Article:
Romulus

THIS book came about in unusual circumstances. Raimond Gaita delivered the eulogy at his father's funeral in 1996, and two fellow writers urged him to publish it in the literary journal Quadrant. Out of this came the book, a spare and beautifully written memoir of his father and his own fraught relationship with him.

But if the circumstances of the book are unusual, the genre is not, especially in this country. Australians seem to have a passion for reading and writing autobiography, as if they feel the history of this young (in white terms) country has not yet been adequately documented; as if we all have stories that have not been told.

In recent years alone, we have seen brilliant memoirs by David Malouf, Robert Dessaix, Brian Matthews and Drusilla Modjeska, for instance. Gaita's work is often compared to A.B. Facey's A Fortunate Life, also a runaway best-seller. But an even closer comparison is with Richard Freadman's Shadow of Doubt, which appeared not long after Romulus, My
Father. (Here I have to declare a conflict of interest. My company, Bystander Press, published the Freadman book but the comparison is instructive and worth making.)

Both books deal with flawed and vulnerable fathers who were nevertheless much loved by their sons. In both, the son attempts to come to terms with his relationship with his father after the father's death, and to analyse retrospectively the nature of the father's character. Both books are written with scrupulous objectivity and fairness.

Above all, both books postulate a peculiarly Australian kind of decency -- what used to be summed up in the colloquial term "fair go". Gaita speaks of "a distinctively Australian decency", but he is quick to acknowledge its downside -- for instance, the sometimes-condescending way in which Romulus is treated, or the limits of understanding and emotional
sympathy that lead most of the town to dismiss Raimond's mother.

He is far from starry-eyed about Australia and Australians but, as with anything else, he examines what is good and bad, flawed and admirable about society. It is this even-handedness which to me is one of the book's finest qualities.

The problem with a memoir like this is what makes us believe the writer's account. How, in D.H. Lawrence's words, do we trust the tale and not the teller if we have no way of verifying the teller's account other than through the story?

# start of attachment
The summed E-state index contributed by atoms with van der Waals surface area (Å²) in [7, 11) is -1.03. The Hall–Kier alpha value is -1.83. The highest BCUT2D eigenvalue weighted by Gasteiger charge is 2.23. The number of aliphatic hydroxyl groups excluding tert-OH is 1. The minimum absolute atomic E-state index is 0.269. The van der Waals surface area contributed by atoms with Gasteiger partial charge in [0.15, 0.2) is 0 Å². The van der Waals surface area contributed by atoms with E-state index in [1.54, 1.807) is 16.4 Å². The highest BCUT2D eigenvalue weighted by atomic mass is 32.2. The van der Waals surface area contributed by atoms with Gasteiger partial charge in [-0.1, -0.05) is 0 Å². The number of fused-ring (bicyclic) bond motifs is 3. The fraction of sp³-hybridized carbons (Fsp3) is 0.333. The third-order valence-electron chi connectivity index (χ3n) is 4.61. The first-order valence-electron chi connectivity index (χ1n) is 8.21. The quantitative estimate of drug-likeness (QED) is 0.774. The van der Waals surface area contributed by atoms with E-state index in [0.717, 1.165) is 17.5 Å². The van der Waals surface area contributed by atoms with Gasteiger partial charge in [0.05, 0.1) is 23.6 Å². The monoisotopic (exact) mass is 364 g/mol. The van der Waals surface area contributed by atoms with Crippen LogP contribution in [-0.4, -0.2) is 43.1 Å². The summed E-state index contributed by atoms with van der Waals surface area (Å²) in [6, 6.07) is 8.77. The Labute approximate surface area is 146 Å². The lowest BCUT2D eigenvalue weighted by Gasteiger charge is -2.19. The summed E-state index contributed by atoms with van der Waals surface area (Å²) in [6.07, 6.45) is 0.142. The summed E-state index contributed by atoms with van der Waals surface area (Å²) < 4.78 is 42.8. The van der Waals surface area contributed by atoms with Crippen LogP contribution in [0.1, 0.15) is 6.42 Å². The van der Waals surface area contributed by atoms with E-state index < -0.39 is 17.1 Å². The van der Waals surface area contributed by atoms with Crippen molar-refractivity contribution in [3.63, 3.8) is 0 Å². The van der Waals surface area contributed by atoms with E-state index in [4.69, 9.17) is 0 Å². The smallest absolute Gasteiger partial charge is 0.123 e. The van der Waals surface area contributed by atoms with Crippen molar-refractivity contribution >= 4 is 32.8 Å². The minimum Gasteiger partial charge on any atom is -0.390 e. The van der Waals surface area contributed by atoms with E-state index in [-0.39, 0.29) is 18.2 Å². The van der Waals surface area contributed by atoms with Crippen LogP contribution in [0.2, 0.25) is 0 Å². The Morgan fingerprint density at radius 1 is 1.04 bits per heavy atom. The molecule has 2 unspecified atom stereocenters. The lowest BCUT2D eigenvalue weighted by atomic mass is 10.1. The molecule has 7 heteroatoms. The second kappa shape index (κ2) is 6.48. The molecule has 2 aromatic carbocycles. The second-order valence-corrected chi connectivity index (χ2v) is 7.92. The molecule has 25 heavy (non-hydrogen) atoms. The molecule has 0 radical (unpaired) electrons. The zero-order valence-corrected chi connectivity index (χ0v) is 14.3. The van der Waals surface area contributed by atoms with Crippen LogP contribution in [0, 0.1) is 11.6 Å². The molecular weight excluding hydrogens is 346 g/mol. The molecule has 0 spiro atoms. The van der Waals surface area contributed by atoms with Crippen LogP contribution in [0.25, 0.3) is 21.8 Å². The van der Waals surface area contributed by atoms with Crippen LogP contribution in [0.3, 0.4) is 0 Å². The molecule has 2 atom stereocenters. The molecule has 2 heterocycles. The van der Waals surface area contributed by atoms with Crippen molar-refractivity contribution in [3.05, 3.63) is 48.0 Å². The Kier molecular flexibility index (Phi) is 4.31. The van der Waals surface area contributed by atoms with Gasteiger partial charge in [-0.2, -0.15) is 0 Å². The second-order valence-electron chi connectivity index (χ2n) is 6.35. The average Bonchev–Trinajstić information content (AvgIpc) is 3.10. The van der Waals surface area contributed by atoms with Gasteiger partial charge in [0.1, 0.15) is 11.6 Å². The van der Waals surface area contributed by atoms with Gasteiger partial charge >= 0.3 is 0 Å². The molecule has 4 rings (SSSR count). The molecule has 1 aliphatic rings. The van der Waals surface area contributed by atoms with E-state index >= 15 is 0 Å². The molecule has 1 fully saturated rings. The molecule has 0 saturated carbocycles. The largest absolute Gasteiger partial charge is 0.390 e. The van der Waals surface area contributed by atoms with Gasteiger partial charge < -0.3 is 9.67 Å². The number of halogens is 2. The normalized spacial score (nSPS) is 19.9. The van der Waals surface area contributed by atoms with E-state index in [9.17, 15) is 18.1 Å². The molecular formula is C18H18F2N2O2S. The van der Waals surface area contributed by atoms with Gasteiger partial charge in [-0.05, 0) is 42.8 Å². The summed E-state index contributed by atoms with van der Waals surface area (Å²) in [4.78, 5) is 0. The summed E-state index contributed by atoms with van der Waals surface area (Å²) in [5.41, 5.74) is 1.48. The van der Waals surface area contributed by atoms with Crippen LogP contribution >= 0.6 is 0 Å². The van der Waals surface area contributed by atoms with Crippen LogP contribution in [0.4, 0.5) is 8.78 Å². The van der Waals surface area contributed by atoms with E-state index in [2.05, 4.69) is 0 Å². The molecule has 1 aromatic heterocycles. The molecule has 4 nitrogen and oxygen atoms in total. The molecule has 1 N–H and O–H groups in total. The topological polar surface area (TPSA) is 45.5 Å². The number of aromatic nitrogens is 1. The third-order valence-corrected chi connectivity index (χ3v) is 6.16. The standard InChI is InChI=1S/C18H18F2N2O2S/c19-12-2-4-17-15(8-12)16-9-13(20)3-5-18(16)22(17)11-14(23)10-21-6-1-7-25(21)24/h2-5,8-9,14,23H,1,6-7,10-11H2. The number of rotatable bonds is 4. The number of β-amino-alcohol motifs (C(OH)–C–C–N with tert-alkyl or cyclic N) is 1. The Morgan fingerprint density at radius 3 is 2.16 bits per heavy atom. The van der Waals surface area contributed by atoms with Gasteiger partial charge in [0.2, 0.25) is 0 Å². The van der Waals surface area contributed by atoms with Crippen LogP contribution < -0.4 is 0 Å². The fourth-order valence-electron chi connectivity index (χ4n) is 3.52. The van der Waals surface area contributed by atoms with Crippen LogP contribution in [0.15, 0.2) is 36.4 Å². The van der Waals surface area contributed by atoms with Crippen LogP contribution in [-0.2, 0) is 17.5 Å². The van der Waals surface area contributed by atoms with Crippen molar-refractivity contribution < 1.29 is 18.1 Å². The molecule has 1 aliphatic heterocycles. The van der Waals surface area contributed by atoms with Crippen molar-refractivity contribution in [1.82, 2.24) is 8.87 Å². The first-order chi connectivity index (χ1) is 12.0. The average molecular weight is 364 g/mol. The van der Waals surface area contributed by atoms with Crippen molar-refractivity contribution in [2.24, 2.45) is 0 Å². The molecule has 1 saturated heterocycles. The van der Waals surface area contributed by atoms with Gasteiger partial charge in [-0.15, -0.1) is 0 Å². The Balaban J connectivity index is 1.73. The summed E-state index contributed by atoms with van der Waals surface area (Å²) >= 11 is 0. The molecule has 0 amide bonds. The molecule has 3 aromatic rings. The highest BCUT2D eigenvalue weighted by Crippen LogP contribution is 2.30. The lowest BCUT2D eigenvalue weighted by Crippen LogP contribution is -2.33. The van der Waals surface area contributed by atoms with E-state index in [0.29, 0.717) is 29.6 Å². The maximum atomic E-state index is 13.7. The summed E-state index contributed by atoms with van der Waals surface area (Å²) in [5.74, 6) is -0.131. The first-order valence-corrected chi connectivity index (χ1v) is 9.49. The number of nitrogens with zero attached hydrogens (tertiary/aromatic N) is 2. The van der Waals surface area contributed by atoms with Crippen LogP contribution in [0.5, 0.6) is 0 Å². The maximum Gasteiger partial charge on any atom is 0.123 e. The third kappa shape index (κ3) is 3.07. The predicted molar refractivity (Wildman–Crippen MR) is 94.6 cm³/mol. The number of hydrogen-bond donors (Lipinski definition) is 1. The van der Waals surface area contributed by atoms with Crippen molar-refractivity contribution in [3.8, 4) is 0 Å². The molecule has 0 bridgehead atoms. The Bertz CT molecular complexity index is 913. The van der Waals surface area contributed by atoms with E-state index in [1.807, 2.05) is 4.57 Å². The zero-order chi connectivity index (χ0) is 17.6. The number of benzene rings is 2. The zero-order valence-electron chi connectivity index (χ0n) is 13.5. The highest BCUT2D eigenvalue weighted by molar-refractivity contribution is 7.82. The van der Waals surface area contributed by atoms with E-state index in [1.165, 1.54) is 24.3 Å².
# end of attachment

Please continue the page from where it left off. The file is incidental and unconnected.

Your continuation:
Gaita, in particular, seems to me to be fully aware of this problem, and his writing is scrupulously detached. It is noticeable how little he himself intrudes into the narrative. There are only brief, incidental mentions of what must have been momentous events in his life -- a divorce and re-marriage, appointment to a chair of philosophy in London, the birth of
two daughters.

When he does bring himself into the narrative -- as in his decision to go to Melbourne High School -- it is because it leads to a major confrontation with his father, and the only incidents he describes in any detail are those which affect our understanding of Romulus.

This is also, as one might expect from a philosopher, an extremely analytic book. Reviewers have commented on the lyrical qualities of the prose -- Gaita responds to the harsh beauty of the Australian landscape, for instance, in a way that his European father was never able to do -- but what struck me most about the book is the careful, calm precision with
which he studies his father and attempts to come to terms with his contradictions.

There is his father's stoic, unflappable patience in the face of disaster and yet the attempts at suicide and the mental breakdown. There is the tenderness with which he treats Raimond most of the time but the occasional frightening burst of anger towards his son. There is the absolutism of his sense of morality (his hatred of lying, even of the most harmlessly
social kind, for instance) and yet his tolerance of the selfish behaviour of his relatives -- until, in a beautifully human detail, he loses patience when one of them presents him with a bottle of slivovitz that is not completely full.

The sympathy and love that Raimond accords his father could not, in the nature of things, be replicated with his mother, but the book makes a determined attempt to understand her as well, and to recognise the failings of understanding committed by those closest to her.

In one of the most thoughtful and retrospectively analytic passages in the book, Gaita writes in chapter eight: "My father, Hora and, I think, Mitru, did not appreciate the degree to which my mother's life and behaviour were affected by her psychological illness ... But, looking back, I believe that her behaviour should have seemed stranger than it did to us and
to others." The only reparation they can make is to eventually and belatedly build a headstone for her.

The book is also very good at capturing the temper and texture of the times -- the way "new Australians" were treated in the 1950s and the slow changes in attitudes towards them as they gradually came to be accepted; the expectations and social treatment of women; and, the ignorance and cruelty of the treatment of the mentally disturbed.

Romulus, My Father is a very sombre book. Tragedy, suicide and mental illness are never far away, although there are moments of relief, and even comedy. I particularly enjoyed Gaita's accounts of the animals and birds that helped him stay sane in his worst hours. And the last few chapters constitute an almost happy ending, when Romulus finds love with
Milka after being betrayed by Lydia, his previous love.
Gaita tends to gloss over this long and fulfilling relationship slightly, no doubt because he saw a great deal less of his father first-hand than he did as an adolescent. Nevertheless, one could say at the end that if Romulus did not have exactly a fortunate life, at least he had a fulfilling one.

Romulus 8.3 of 10 on the basis of 3243 Review.